Here are ten or more media industry news items you might have missed recently:
(NOTE: This edition will be slightly more brief, thanks to the increased December workload.)
1) A huge anti-piracy decision was handed down through the courts as cyberlocker Hotfile has been charged with infringing copyright, granting Hollywood Studios $80 million in damages. The MPAA initially brought the case back in 2011, claiming the site enabled piracy and did not do enough to combat it. What’s more, Hotfile has permanently shut down, leaving behind the note, “If you are looking for your favorite TV shows and movies, there are more ways than ever to get high-quality access to them on legal platforms.”
2) Start saving up because the FCC is having an auction! An announcement from new chairman Tom Wheeler revealed the agency’s plans on having an auction of the broadcast spectrum for wireless use to further open them up to new mobile and telecom firms, effectively reshuffling ownership. Being regarded as the most complex undertaking of the FCC ever and originally scheduled for late 2014, the auction has been pushed back to 2015 to ensure the software works properly (healthcare.gov anyone?).
3) The Fox Searchlight-Interns legal battle will not go away. An appeals court is now looking into the case which sees former interns on the film Black Swan. The original ruling found in favor of the interns, claiming they were working as employees but not being paid, while the studio argues they should not be considered employees. The case will likely have far reaching consequences for other entertainment and media internships, a field we all probably know a little something about.
4) Another appeals case has been settled, this one upholding a ban on political advertising on public television. The ruling was being challenged as a violation of First Amendment rights, but the court felt such advertising would “change the character” of public broadcasting and undermine its goals.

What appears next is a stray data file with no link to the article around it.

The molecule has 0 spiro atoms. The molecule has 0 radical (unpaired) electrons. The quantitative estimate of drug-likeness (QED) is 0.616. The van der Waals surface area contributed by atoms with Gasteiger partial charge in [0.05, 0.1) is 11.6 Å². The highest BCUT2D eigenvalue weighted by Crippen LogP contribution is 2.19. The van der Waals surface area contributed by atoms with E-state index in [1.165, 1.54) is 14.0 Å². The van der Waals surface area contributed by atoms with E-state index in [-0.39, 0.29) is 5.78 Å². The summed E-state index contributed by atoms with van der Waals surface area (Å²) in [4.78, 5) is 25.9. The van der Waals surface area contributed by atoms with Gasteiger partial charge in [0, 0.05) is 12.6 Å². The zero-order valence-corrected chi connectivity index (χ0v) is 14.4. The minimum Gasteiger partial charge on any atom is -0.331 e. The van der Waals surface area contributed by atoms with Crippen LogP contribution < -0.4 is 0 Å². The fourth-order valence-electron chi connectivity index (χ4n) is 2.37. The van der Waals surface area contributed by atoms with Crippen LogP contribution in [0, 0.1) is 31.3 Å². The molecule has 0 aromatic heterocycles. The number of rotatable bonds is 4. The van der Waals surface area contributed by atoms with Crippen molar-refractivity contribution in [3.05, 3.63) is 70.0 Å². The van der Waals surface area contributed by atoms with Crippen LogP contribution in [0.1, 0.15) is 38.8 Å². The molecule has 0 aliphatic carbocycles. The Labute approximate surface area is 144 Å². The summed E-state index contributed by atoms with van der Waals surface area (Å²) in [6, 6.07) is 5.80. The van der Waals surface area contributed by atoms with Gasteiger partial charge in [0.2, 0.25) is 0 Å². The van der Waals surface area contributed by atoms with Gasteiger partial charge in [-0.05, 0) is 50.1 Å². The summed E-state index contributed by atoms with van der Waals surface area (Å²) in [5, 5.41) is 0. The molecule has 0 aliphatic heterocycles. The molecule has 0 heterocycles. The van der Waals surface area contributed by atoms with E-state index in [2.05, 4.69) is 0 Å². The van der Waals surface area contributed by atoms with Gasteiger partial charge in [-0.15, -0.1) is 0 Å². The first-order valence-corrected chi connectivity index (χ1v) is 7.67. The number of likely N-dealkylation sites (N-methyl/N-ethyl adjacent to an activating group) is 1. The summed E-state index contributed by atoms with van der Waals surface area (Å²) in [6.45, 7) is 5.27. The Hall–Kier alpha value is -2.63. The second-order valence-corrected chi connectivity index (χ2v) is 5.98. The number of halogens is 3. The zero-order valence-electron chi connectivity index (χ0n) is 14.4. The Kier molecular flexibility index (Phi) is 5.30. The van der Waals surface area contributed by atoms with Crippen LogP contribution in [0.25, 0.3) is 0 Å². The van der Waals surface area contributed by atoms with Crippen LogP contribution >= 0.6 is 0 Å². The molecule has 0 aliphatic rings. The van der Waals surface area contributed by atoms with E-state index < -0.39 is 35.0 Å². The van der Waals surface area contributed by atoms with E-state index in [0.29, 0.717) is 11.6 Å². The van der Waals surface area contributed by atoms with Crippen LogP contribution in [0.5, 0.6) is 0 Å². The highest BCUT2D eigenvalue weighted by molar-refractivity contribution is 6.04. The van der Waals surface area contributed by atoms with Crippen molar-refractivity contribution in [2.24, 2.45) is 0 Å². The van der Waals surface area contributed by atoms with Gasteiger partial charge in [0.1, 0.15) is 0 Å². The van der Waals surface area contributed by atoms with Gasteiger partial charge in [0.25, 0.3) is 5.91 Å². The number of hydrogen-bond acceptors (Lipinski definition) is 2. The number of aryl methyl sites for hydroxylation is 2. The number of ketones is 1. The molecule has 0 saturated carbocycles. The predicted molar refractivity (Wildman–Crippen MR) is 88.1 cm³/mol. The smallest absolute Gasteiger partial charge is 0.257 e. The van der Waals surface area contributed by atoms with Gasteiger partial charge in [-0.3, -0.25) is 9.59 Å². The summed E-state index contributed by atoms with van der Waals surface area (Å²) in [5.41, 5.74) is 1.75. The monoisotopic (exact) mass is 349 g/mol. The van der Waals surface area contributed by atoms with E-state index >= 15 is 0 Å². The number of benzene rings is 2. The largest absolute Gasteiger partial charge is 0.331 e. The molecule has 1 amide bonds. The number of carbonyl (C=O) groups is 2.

5) Amazon has started taking its ideas from The Onion articles, as the company announced on 60 Minutes future plans for automated drone-based delivery of several of its items. Jeff Bezos unveiled their working prototypes for the service called Amazon Prime Air, which will come out in 2015 depending on FAA approval. No word on what sorts of defensive capabilities the drones will have, as I don’t want some nut to shoot down by DVD set of Psych Season 5!
6) Speaking of ridiculous things, a new report from Nielsen claims Americans spend more time listening to traditional radio than browsing the Internet or using DVD players and game consoles. Only television reigns supreme over radio in terms of time spent using. Of course, this report also reminds us the average media user is between the ages of 45 and 54, but my YiaYia (Greek for grandmother) emails me all the time. She’s getting those links from somewhere!
7) In a case WAYM has been following for months, it seems that the case against SiriusXM will be moving forward in California. The satellite radio giant is facing a $100 million class-action lawsuit for distributing pre-1972 recordings without repayment, as that was the year sound recordings began falling under federal copyright. The case could be monumental, as giving public performance rights to the copyright holders could impact not just radio, but television and film as well.
8) In other music legal news, singer-songwriter-awesome human being Aimee Mann has won the first round of her lawsuit against a company called MediaNet that delivers songs to online music streaming services. Mann claims the company has infringed upon her copyrights, using the songs after the contract expires. She is not alone in the case, as other artists are taking this as a lead to push back regarding their own copyrights.
9) Jerry Bruckheimer has found his new home. The blockbuster producer has signed a three-year first look deal with Paramount that begins next April. This will be the first time in nearly 20 years Bruckheimer will not be under a deal with Disney. First up: new installments for Beverly Hills Cop and Top Gun. I’m glad to see Bruckheimer is still as creative as ever!
10) Looks like The Tennis Channel is looking to the biggest court in the land, as The Tennis Channel has filed a petition with the Supreme Court to review their case against Comcast over whether a cable company discriminated against their channel by placing it in a separate tier from Comcast-owned cable sports channels like Golf Channel & NBC Sports Network. The original case ruled in favor of Comcast, citing a lack of evidence, but The Tennis Channel is continuing the volley, hoping to serve up some justice and take advantage on the (or in) court… I’ll stop.